By Barry Gilbert
Of the Post-Dispatch


July 29, 2004


Brian Wilson
"Gettin' in Over My Head"
Brimel/Rhino Records


The Critic: For his first CD of new material in six years, the resurgent Brian Wilson has produced a collection that die-hard Wilson and Beach Boys fans will embrace. For more casual fans, the magnificent music will be marred somewhat by Wilson's career-long Achilles' heel: trite, wince-inducing lyrics.

The Fan: C'mon! At this point, any new Brian Wilson music is welcome. After all of his emotional and physical trials, he still writes with a childlike innocence. That's not trite.

The Critic: Sorry, but in "City Blues" he sings: "In the city/The sirens are hummin', everything's so gritty/It's a pity, it's a pity." It isn't just childlike, it's been done before. And even some of the music is a rerun. "Desert Drive" is a melding of "Catch a Wave" and "409" . . . or is it "Shut Down." Maybe both.

The Fan: And I'll bet you were slapping the dash and yelping out those falsetto choruses right along with him, too!

The Critic: Well, uh, you got me there. Anyway, Wilson has a little help on this CD, including Elton John's lead vocal on "How Could We Still be Dancin'" -- how, indeed -- to ex-Beatle Paul McCartney on -- wince again -- "A Friend Like You" to Eric Clapton's scorching guitar solos on "City Blues."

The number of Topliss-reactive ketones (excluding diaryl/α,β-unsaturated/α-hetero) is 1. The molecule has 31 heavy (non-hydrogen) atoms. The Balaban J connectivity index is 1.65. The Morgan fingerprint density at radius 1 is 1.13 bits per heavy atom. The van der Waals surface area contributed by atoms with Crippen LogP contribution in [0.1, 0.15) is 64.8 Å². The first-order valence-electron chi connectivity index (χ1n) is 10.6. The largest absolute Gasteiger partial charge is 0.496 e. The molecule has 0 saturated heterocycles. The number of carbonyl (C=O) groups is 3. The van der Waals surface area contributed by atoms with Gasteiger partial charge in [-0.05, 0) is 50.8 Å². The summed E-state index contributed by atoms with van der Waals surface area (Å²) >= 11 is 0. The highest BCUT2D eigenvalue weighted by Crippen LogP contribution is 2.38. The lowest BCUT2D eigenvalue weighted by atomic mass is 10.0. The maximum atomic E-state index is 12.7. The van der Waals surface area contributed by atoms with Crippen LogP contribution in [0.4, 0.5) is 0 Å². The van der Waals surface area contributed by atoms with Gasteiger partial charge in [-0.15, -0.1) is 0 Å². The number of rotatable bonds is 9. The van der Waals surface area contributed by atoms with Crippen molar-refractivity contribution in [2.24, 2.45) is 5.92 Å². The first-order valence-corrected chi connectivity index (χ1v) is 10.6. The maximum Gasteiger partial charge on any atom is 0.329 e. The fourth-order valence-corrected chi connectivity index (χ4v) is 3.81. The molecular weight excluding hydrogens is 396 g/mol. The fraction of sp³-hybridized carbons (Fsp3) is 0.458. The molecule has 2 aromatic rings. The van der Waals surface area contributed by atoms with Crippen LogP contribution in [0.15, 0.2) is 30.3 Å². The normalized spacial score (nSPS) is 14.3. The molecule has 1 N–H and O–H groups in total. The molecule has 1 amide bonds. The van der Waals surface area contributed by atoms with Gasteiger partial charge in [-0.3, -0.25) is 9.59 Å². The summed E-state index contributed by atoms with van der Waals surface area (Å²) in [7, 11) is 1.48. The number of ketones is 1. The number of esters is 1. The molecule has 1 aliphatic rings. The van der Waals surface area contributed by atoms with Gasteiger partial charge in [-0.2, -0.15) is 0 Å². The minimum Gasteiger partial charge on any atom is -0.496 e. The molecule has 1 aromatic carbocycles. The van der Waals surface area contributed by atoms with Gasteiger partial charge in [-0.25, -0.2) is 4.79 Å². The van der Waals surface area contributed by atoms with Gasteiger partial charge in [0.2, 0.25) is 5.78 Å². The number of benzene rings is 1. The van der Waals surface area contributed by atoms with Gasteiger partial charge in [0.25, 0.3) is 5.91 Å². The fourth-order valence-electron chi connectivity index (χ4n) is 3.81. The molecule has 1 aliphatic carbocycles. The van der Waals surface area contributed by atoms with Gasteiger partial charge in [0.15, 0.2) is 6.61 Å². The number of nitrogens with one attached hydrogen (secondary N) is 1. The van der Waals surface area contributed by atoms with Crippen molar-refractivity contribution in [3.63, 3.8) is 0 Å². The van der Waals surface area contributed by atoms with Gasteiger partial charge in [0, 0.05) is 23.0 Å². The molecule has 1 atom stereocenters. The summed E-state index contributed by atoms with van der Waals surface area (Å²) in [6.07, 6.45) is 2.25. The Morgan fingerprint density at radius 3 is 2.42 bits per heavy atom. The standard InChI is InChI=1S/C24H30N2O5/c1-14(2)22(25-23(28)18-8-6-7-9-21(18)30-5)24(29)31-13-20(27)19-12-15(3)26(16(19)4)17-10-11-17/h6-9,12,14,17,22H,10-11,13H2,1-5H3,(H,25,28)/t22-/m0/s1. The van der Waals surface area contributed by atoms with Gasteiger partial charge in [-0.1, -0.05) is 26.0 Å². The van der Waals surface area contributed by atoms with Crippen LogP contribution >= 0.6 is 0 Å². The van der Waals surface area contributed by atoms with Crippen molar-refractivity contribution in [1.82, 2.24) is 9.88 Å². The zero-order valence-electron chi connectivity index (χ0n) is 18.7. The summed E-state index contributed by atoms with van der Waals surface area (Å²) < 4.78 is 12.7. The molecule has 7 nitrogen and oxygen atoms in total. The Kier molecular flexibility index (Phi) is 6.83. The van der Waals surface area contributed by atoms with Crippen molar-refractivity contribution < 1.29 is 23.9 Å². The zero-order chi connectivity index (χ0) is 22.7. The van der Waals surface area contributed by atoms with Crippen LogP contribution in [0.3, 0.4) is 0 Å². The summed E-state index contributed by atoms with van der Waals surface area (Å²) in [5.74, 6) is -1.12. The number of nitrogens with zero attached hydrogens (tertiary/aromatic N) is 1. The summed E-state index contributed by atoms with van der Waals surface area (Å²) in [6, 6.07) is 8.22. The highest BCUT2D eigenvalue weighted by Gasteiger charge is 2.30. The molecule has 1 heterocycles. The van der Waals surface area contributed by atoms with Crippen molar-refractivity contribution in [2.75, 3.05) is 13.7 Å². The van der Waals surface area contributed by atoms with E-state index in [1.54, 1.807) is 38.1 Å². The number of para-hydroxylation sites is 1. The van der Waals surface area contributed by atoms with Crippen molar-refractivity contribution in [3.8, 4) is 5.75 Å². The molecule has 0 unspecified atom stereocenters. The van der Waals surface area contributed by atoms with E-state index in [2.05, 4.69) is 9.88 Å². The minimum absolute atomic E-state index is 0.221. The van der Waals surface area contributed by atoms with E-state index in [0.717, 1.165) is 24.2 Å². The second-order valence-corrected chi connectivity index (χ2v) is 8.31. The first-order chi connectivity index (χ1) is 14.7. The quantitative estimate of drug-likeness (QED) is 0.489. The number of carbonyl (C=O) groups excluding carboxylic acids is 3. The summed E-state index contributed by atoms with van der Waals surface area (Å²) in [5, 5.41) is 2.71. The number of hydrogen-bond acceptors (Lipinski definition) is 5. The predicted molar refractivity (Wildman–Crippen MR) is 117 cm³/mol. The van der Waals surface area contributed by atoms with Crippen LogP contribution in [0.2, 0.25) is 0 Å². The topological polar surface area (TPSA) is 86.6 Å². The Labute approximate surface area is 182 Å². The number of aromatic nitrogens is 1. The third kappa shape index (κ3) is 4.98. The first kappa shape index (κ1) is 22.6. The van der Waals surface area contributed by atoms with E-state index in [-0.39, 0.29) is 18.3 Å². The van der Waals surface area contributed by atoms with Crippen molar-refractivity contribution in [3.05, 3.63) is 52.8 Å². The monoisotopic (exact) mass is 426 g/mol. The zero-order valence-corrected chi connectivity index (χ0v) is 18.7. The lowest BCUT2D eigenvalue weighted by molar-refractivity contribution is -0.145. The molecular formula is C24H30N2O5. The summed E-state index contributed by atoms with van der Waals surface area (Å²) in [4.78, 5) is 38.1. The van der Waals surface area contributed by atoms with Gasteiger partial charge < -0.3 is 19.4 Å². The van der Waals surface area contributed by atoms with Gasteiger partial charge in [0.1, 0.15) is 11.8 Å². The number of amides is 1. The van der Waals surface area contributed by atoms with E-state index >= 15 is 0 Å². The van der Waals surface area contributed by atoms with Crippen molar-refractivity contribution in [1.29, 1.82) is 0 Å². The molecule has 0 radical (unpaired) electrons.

The Fan: Isn't it great that Brian and McCartney, two old rivals and friends and the bass players of the two best bands of the '60s, finally got to work together?

The Critic: Yes, it's nice for them, just wish it had turned out nicer for us. Paul could have contributed to some of the better songs, such as the title song, or "Rainbow Eyes," or "Don't Let Her Know She's an Angel."

The Fan: But, look, this CD is the work of a great artist. Brian's gift of beautiful melody, genius for harmony and layered production, his sense of nuance and dynamics -- it's all here. Much of this CD is . . . I'll just say it: It's thrilling.

The Critic: Well, nothing is more thrilling than "Soul Searchin'," which features Brian's late brother Carl Wilson on vocals. Carl's vocal was cut initially in the mid-'90s and intended as a new Beach Boys song. Hearing Brian and Carl sing such a strong song together again is truly emotional. And just imagine what might have been: If Carl, who held the Beach Boys together, had lived, we might be debating the merits of one of the most incredible comeback albums in rock history. God only knows . . .

The Fan: Amen to that.